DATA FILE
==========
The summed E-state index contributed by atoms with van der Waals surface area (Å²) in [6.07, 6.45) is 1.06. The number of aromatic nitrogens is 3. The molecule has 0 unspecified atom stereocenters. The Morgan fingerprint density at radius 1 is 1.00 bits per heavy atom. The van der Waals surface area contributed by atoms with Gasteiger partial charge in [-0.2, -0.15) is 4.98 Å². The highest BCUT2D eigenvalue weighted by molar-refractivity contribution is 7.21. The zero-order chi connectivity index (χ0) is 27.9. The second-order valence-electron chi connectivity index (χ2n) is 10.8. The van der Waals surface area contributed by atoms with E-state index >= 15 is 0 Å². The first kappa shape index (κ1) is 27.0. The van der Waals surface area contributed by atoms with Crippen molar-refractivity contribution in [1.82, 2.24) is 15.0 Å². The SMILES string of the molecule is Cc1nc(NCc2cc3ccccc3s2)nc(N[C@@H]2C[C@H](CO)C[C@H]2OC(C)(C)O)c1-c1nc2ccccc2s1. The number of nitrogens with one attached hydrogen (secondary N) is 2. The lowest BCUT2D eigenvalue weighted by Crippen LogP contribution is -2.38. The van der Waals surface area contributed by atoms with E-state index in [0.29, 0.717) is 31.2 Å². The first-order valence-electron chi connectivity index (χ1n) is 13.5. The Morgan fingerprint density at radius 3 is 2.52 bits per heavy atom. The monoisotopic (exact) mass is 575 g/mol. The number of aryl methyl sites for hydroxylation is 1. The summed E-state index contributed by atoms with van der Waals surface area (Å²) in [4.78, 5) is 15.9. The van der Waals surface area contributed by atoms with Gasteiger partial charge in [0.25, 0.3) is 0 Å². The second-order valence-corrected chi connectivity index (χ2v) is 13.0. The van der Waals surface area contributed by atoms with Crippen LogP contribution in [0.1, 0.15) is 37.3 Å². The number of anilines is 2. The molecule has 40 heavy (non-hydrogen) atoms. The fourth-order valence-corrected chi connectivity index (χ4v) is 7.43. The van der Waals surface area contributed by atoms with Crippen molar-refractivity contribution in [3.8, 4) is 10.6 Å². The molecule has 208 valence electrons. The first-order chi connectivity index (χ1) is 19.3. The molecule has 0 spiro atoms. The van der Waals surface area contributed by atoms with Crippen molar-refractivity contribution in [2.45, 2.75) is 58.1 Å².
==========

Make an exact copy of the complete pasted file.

The summed E-state index contributed by atoms with van der Waals surface area (Å²) in [6.07, 6.45) is 1.06. The number of aromatic nitrogens is 3. The molecule has 0 unspecified atom stereocenters. The Morgan fingerprint density at radius 1 is 1.00 bits per heavy atom. The van der Waals surface area contributed by atoms with Gasteiger partial charge in [-0.2, -0.15) is 4.98 Å². The highest BCUT2D eigenvalue weighted by molar-refractivity contribution is 7.21. The zero-order chi connectivity index (χ0) is 27.9. The second-order valence-electron chi connectivity index (χ2n) is 10.8. The van der Waals surface area contributed by atoms with E-state index >= 15 is 0 Å². The first kappa shape index (κ1) is 27.0. The van der Waals surface area contributed by atoms with Crippen molar-refractivity contribution in [1.82, 2.24) is 15.0 Å². The SMILES string of the molecule is Cc1nc(NCc2cc3ccccc3s2)nc(N[C@@H]2C[C@H](CO)C[C@H]2OC(C)(C)O)c1-c1nc2ccccc2s1. The number of nitrogens with one attached hydrogen (secondary N) is 2. The lowest BCUT2D eigenvalue weighted by Crippen LogP contribution is -2.38. The van der Waals surface area contributed by atoms with E-state index in [0.29, 0.717) is 31.2 Å². The first-order valence-electron chi connectivity index (χ1n) is 13.5. The Morgan fingerprint density at radius 3 is 2.52 bits per heavy atom. The monoisotopic (exact) mass is 575 g/mol. The number of aryl methyl sites for hydroxylation is 1. The summed E-state index contributed by atoms with van der Waals surface area (Å²) in [4.78, 5) is 15.9. The van der Waals surface area contributed by atoms with Gasteiger partial charge in [0.25, 0.3) is 0 Å². The second-order valence-corrected chi connectivity index (χ2v) is 13.0. The van der Waals surface area contributed by atoms with Crippen LogP contribution in [0.1, 0.15) is 37.3 Å². The number of anilines is 2. The molecule has 40 heavy (non-hydrogen) atoms. The fourth-order valence-corrected chi connectivity index (χ4v) is 7.43. The van der Waals surface area contributed by atoms with Crippen molar-refractivity contribution in [3.8, 4) is 10.6 Å². The molecule has 208 valence electrons. The first-order chi connectivity index (χ1) is 19.3. The molecule has 0 spiro atoms. The van der Waals surface area contributed by atoms with Crippen molar-refractivity contribution in [2.45, 2.75) is 58.1 Å².